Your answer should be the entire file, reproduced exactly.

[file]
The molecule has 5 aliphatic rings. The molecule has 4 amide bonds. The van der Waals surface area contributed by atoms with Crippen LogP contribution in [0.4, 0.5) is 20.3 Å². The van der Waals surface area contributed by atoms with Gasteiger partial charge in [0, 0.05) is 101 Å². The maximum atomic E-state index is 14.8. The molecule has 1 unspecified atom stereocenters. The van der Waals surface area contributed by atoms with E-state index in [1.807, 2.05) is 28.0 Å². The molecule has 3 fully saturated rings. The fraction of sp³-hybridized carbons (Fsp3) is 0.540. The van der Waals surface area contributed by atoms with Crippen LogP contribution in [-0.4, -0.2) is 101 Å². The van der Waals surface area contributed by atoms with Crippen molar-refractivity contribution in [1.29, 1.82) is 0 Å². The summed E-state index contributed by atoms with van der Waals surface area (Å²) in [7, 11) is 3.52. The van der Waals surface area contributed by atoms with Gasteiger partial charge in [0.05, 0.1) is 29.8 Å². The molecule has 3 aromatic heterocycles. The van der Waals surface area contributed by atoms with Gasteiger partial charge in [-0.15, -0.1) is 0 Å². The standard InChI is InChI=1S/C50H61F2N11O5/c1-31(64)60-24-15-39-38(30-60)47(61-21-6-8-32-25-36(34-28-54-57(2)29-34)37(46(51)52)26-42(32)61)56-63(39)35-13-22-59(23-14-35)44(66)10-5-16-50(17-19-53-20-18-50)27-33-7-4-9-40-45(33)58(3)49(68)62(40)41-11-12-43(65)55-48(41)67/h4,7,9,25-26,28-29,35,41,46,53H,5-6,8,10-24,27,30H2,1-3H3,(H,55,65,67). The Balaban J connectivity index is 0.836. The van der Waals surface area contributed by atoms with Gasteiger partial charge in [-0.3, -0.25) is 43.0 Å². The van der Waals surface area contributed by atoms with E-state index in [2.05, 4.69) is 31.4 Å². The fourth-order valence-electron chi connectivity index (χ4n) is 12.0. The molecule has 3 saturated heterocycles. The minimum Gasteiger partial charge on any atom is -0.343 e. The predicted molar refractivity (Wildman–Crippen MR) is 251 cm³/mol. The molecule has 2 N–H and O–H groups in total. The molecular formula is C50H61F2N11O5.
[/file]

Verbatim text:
The molecule has 5 aliphatic rings. The molecule has 4 amide bonds. The van der Waals surface area contributed by atoms with Crippen LogP contribution in [0.4, 0.5) is 20.3 Å². The van der Waals surface area contributed by atoms with Gasteiger partial charge in [0, 0.05) is 101 Å². The maximum atomic E-state index is 14.8. The molecule has 1 unspecified atom stereocenters. The van der Waals surface area contributed by atoms with E-state index in [1.807, 2.05) is 28.0 Å². The molecule has 3 fully saturated rings. The fraction of sp³-hybridized carbons (Fsp3) is 0.540. The van der Waals surface area contributed by atoms with Crippen LogP contribution in [-0.4, -0.2) is 101 Å². The van der Waals surface area contributed by atoms with Crippen molar-refractivity contribution in [1.29, 1.82) is 0 Å². The summed E-state index contributed by atoms with van der Waals surface area (Å²) in [7, 11) is 3.52. The van der Waals surface area contributed by atoms with Gasteiger partial charge in [0.05, 0.1) is 29.8 Å². The molecule has 3 aromatic heterocycles. The van der Waals surface area contributed by atoms with Gasteiger partial charge in [-0.15, -0.1) is 0 Å². The standard InChI is InChI=1S/C50H61F2N11O5/c1-31(64)60-24-15-39-38(30-60)47(61-21-6-8-32-25-36(34-28-54-57(2)29-34)37(46(51)52)26-42(32)61)56-63(39)35-13-22-59(23-14-35)44(66)10-5-16-50(17-19-53-20-18-50)27-33-7-4-9-40-45(33)58(3)49(68)62(40)41-11-12-43(65)55-48(41)67/h4,7,9,25-26,28-29,35,41,46,53H,5-6,8,10-24,27,30H2,1-3H3,(H,55,65,67). The Balaban J connectivity index is 0.836. The van der Waals surface area contributed by atoms with Gasteiger partial charge in [-0.3, -0.25) is 43.0 Å². The van der Waals surface area contributed by atoms with E-state index in [2.05, 4.69) is 31.4 Å². The fourth-order valence-electron chi connectivity index (χ4n) is 12.0. The molecule has 3 saturated heterocycles. The minimum Gasteiger partial charge on any atom is -0.343 e. The predicted molar refractivity (Wildman–Crippen MR) is 251 cm³/mol. The molecule has 2 N–H and O–H groups in total. The molecular formula is C50H61F2N11O5.